The Fair Debt Collection Practices Act (FDCPA) makes it illegal for debt collectors to employ “abusive, unfair or deceptive practices.” The FDCPA applies to collection agencies, firms that buy delinquent accounts and attempt to collect the obligations and attorneys who attempt to collect debts.
When the U.S. Congress passed the FDCPA in 1977, it gave the primary responsibility for FDCPA enforcement to the Federal Trade Commission (FTC). The FTC also submitted an annual report to Congress. In July 2010, the Dodd–Frank Wall Street Reform and Consumer Protection Act (Franks Dobb Act) created the Consumer Finance Protection Board (CFPB)
In general, the CFPB has oversight of matters related to credit cards, student loans, mortgages and other powers as granted by Congress. As the primary agency responsible for consumer financed-related affairs, the Dodd-Frank Act requires the CFPB and FTC to work together in the administrative, and enforcement responsibility of the Fair Debt Collection Practices Act (FDCPA).
Duties of the two agencies include the following items:
- Develop debt collection rules
- Guideline for how to meet the requirements of regulations
- Collect complaint data
- Inform and educate consumers and debt collectors
- Conduct research and policy
In January 2012, the CFPB and the FTC agreed to a Memorandum of Understanding, which organizes work between the two agencies to “protect consumers and avoid duplication of federal law enforcement and regulatory efforts.”
This year, the CFPB released its first report to the Congress. The report provides a summary of the FDCPA relate activities and the agency efforts in the debt collection market in general. The report also contains a breakdown of the consumer complaints received by the agency.
According to the FTC, they receive 142,743 complaints regarding in-house debt collectors and third-party debt collection companies. These complaints equated to more than 27.16 percent of the total complaints received by the FTC. In 2011, the total number of complaints increased, compare to 2010 when the FTC received 141,285 debt collection complaints.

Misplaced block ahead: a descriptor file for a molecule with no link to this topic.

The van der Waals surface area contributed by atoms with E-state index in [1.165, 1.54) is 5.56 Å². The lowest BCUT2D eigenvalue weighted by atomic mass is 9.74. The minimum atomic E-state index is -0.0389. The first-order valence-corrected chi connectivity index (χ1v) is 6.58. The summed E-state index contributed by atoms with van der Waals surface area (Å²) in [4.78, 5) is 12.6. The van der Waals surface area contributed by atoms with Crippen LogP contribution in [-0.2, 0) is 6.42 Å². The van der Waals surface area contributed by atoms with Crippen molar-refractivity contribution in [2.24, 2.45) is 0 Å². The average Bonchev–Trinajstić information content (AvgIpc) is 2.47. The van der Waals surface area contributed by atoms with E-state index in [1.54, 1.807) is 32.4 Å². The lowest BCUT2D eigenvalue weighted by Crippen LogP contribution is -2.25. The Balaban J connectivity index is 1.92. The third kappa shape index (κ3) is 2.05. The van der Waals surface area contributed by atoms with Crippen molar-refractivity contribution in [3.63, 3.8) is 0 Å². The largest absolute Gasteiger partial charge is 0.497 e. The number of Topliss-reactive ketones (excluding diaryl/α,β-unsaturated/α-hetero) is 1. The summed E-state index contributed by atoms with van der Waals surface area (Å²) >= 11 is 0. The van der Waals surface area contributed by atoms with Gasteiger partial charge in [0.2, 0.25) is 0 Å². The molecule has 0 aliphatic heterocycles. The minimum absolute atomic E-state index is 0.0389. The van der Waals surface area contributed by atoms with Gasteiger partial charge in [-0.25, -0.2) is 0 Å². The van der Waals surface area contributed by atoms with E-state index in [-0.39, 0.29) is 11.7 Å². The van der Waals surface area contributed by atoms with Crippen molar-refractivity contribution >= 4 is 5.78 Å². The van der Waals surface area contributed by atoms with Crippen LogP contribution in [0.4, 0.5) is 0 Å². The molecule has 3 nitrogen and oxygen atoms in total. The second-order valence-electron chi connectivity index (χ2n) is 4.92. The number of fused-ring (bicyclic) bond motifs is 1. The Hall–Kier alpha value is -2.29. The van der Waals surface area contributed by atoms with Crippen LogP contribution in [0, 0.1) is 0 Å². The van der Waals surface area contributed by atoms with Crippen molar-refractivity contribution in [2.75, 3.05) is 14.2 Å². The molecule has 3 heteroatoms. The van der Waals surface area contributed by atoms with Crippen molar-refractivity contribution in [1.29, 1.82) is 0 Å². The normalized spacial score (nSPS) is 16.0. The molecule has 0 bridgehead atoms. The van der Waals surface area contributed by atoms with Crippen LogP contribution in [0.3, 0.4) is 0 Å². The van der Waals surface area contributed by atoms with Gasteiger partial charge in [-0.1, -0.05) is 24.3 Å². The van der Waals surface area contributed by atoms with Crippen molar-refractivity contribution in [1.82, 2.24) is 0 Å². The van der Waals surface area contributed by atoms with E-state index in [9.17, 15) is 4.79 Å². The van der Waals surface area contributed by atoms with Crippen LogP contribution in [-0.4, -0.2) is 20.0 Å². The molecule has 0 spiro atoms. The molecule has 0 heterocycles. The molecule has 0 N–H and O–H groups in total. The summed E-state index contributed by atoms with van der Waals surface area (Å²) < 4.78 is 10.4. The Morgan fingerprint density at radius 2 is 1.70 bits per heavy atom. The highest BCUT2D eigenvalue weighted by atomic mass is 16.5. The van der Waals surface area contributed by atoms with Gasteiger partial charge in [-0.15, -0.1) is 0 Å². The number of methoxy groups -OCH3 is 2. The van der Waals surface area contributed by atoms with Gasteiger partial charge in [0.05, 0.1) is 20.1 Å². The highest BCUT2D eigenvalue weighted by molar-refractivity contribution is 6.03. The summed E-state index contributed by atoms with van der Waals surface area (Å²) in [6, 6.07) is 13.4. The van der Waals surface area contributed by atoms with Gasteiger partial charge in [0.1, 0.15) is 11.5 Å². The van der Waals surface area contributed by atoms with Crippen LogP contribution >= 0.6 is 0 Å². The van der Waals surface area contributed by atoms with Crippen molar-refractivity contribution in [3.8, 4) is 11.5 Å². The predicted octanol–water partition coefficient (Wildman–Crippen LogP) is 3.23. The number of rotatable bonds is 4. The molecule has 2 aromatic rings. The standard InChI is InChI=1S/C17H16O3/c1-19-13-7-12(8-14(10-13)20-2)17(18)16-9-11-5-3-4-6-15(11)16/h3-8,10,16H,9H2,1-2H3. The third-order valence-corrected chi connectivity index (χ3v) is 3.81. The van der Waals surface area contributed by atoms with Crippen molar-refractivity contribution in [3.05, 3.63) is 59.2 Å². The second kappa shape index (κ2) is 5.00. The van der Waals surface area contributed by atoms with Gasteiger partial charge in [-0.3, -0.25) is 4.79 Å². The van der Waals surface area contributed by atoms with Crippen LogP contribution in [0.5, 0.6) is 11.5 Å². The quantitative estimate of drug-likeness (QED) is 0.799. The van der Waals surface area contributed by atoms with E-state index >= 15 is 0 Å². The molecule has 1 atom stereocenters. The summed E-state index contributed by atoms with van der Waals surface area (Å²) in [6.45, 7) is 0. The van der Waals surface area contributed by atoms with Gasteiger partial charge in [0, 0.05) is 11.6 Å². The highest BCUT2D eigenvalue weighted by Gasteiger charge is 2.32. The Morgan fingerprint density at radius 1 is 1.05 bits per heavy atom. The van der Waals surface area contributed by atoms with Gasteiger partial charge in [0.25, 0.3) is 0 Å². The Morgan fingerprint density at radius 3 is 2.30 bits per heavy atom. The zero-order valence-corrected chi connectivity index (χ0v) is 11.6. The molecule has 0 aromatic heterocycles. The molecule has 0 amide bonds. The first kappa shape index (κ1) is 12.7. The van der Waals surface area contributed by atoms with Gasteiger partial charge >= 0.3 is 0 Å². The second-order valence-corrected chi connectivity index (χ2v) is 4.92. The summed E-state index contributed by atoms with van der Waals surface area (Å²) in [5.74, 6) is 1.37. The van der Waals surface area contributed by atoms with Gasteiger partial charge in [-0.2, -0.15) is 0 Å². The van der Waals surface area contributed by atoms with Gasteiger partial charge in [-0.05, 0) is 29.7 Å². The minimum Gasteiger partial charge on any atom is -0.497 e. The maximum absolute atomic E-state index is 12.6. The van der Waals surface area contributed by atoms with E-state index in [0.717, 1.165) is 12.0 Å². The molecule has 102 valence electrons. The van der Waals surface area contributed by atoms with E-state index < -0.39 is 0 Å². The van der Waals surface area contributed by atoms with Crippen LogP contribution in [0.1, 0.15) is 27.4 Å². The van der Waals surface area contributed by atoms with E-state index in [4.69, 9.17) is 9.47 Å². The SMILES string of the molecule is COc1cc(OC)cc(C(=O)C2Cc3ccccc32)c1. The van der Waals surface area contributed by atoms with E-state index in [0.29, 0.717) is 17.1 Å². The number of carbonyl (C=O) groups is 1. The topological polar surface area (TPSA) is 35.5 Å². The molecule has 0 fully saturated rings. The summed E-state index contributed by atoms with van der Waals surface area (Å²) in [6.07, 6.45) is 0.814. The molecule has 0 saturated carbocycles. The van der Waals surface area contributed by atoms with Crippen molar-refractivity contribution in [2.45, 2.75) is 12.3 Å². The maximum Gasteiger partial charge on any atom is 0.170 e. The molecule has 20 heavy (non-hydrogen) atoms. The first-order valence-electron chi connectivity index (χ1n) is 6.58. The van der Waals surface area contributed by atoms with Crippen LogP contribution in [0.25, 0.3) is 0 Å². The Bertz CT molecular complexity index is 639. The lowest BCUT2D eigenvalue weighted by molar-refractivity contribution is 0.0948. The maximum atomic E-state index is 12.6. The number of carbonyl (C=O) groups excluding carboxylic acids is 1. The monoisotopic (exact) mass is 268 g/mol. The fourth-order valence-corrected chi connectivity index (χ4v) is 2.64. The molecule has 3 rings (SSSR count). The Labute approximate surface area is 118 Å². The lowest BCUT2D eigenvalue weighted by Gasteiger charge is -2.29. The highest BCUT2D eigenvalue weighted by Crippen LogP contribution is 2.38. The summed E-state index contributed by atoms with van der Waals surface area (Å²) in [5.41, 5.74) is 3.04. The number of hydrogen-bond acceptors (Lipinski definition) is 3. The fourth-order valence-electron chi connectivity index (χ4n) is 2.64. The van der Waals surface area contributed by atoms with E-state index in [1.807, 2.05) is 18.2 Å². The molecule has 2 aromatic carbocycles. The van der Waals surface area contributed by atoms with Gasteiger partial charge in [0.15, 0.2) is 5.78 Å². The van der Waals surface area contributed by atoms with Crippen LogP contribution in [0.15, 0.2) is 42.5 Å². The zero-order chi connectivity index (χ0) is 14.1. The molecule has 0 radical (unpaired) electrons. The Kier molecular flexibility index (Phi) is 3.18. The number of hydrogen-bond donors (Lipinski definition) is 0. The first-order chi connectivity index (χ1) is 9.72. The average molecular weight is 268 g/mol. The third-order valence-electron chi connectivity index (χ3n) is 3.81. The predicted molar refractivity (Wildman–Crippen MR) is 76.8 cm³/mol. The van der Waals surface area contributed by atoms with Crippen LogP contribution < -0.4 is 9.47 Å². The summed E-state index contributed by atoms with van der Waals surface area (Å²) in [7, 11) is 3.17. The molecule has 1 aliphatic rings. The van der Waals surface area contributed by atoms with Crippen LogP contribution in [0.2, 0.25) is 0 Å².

Following are the nine types of complaint categories, number of complaints and the percentage of total FDCPA complaints received in 2011:
- Harassing the alleged debtor or others, 47,362 complaints – 40.4 percent
- Demanding an amount other than is permitted by law or contract, 46,482 complaints – 39.6 percent
- Failing to send required written notice of the debt to consumer, 30,742 complaints – 26.2 percent
- Threatening dire consequences if consumers fail to pay, 27,624 complaints – 23.0 percent
- Failing to identify self as a debt collector, 20,781 complaints – 17.7 percent
- Revealing alleged debt to third parties, 20,519 complaints – 17.5 percent
- Impermissible calls to consumer’s place of employment, 16,895 complaints – 14.4 percent
- Failing to verify disputed debts, 10,000 complaints – 8.5 percent
- Continuing to contact consumer after receiving “Cease Communication Notice,” 5,922 complaints – 5.0 percent
In 2011, third-party debt collectors increased to 117,374 in 2011 or 22.3 percent of consumer complaints. In 2010, 21.1 percent or 109,254, or 21.1 percent of all complaints related to third-party collection firms. Complaints regarding in-house debt collectors comprised 4.8 percent of total complaints recorded – 25,569. In 2010, the FTC received 32,031 complaints about in-house debt collectors – 6.2 percent of the total.
Other Items in the Report
The Dobb-Franklin Act gives the CFPB power to supervise a variety of creditors or third-party debt collectors. It also has in the works to oversee the activities of nonbank firms involved with offering financial products or services to consumers.
Last year, the FTC had it highest number of “brought or resolved” debt collection cases with a total of seven. Actions including a civil suit against a payday loan company for garnishing wages without the proper court order and advocating for consumers in enforcing the Fair Debt Collection Practices Act.